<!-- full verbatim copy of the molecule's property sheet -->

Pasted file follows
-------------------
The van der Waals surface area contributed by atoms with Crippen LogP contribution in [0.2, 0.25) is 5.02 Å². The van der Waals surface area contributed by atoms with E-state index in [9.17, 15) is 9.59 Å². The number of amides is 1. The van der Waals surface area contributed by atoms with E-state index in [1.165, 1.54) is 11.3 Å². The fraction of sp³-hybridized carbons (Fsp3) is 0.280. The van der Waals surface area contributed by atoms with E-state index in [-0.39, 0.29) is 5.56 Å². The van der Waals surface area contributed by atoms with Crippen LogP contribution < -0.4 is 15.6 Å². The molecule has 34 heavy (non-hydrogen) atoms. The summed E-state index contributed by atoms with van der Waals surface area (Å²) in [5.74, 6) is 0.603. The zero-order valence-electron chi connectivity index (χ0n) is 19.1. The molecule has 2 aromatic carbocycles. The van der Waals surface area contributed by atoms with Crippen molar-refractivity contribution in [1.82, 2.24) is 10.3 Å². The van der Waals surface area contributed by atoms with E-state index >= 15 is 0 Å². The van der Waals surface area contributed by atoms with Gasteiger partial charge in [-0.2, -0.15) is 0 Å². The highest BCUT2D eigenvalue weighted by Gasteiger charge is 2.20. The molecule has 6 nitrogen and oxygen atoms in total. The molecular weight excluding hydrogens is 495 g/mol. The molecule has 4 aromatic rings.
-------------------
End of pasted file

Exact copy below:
The van der Waals surface area contributed by atoms with Crippen LogP contribution in [0.2, 0.25) is 5.02 Å². The van der Waals surface area contributed by atoms with E-state index in [9.17, 15) is 9.59 Å². The number of amides is 1. The van der Waals surface area contributed by atoms with E-state index in [1.165, 1.54) is 11.3 Å². The fraction of sp³-hybridized carbons (Fsp3) is 0.280. The van der Waals surface area contributed by atoms with E-state index in [-0.39, 0.29) is 5.56 Å². The van der Waals surface area contributed by atoms with Crippen LogP contribution < -0.4 is 15.6 Å². The molecule has 34 heavy (non-hydrogen) atoms. The summed E-state index contributed by atoms with van der Waals surface area (Å²) in [5.74, 6) is 0.603. The zero-order valence-electron chi connectivity index (χ0n) is 19.1. The molecule has 2 aromatic carbocycles. The van der Waals surface area contributed by atoms with Crippen molar-refractivity contribution in [1.82, 2.24) is 10.3 Å². The van der Waals surface area contributed by atoms with E-state index >= 15 is 0 Å². The van der Waals surface area contributed by atoms with Gasteiger partial charge in [-0.2, -0.15) is 0 Å². The highest BCUT2D eigenvalue weighted by Gasteiger charge is 2.20. The molecule has 6 nitrogen and oxygen atoms in total. The molecular weight excluding hydrogens is 495 g/mol. The molecule has 4 aromatic rings.